Rights Lawyer Among Several Held After Tiananmen Seminar

Reuters’ Sui-Lee Wee reports that prominent rights lawyer Pu Zhiqiang was placed in criminal detention on Tuesday, after attending a weekend gathering to mark the looming 25th anniversary of the June 4th 1989 crackdown. Several others who were at the meeting have also been detained or questioned.

Pu Zhiqiang, a leading free-speech lawyer, has represented many well-known dissidents, including artist Ai Weiwei and activists of the “New Citizens’ Movement”, a group that has urged Chinese leaders to disclose their assets.

The move to formally detain Pu underscores the sensitivity of Chinese leaders to any form of criticism ahead of the 25th anniversary of China’s crackdown on the demonstrations around Tiananmen Square in Beijing on June 4, 1989.

[…] At least five dissidents and professors have disappeared since attending the meeting, held to commemorate the 1989 crackdown as well as “explore its implications and consequences and call for an investigation into the truth of June 4,” said Hua Ze, a human rights activist.

In a statement, Beijing police said they had “criminally detained” Pu on a charge of “causing a disturbance” and were holding him at the Beijing No.1 Detention Centre. [Source]

Human Rights Watch’s Maya Wang commented on Twitter:

The use of disturbance charges in political cases has become increasingly common in recent months. They may not lead to trial for Pu, however: police appear to have been using 30-day criminal detentions as a convenient means of holding activists and petitioners even in cases where there is no intention of eventual prosecution. Waiting until Tuesday to begin his detention will allow them to hold him until June 5th, the day after the anniversary.

China Change has posted a list of attendees at Saturday’s seminar, and of those who have subsequently faced questioning or detention. Last week, The Telegraph’s Malcolm Moore described other measures taken by authorities ahead of the anniversary, including the apparent detention of veteran journalist Gao Yu. In a potent illustration of the date’s sensitivity, Fei Chang Dao pointed that Baidu’s Wikipedia-like Baike site has no entry for the year 1989, while at PRI’s The World, Matthew Bell reported that even Chinese students in the U.S. feel they must approach the subject with caution.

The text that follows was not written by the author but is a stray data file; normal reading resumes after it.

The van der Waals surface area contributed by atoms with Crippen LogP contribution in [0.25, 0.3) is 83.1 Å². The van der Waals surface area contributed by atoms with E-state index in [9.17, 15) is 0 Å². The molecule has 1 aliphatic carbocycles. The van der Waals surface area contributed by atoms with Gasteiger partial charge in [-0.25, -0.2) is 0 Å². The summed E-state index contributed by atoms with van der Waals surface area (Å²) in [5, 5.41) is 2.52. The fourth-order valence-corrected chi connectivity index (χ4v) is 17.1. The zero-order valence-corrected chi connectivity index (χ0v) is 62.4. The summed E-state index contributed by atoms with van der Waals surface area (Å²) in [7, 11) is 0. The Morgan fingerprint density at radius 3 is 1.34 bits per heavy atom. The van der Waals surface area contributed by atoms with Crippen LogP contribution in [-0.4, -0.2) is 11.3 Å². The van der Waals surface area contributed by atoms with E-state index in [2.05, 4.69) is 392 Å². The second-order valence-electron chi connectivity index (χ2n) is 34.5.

In her report at Reuters and on Twitter, Sui-Lee Wee highlights a 2006 essay by Pu Zhiqiang on his own involvement in the 1989 protests, and his efforts to commemorate the ensuing crackdown despite official obstruction. From The New York Review of Books:

I recall the early hours of June 4, 1989. The few thousand students and other citizens who refused to disperse remained huddled at the north face of the Martyrs’ Monument in Tiananmen Square. The glare of fires leaped skyward and gunfire crackled. The pine hedges that lined the square had been set ablaze while loudspeakers screeched their mordant warnings. The bloodbath on outlying roads had already exceeded anyone’s counting. Martial law troops had taken up their staging positions around the square, awaiting final orders, largely invisible except for the steely green glint that their helmets reflected from the light of the fires. It was then that I turned to a friend and commented that the Martyrs’ Monument might soon be witness to our deaths, but that if not, I would come back to this place every year on this date to remember the victims.

[…] If I just slouch along through life, taking the easy route, what do I say to the spirits of those murdered “rioters” of seventeen years ago? And if everyone forgets, are we not opening the door to future massacres? Our Tiananmen generation is now in middle age; we are in positions where we can make a difference. Do we not want to? […] [Source]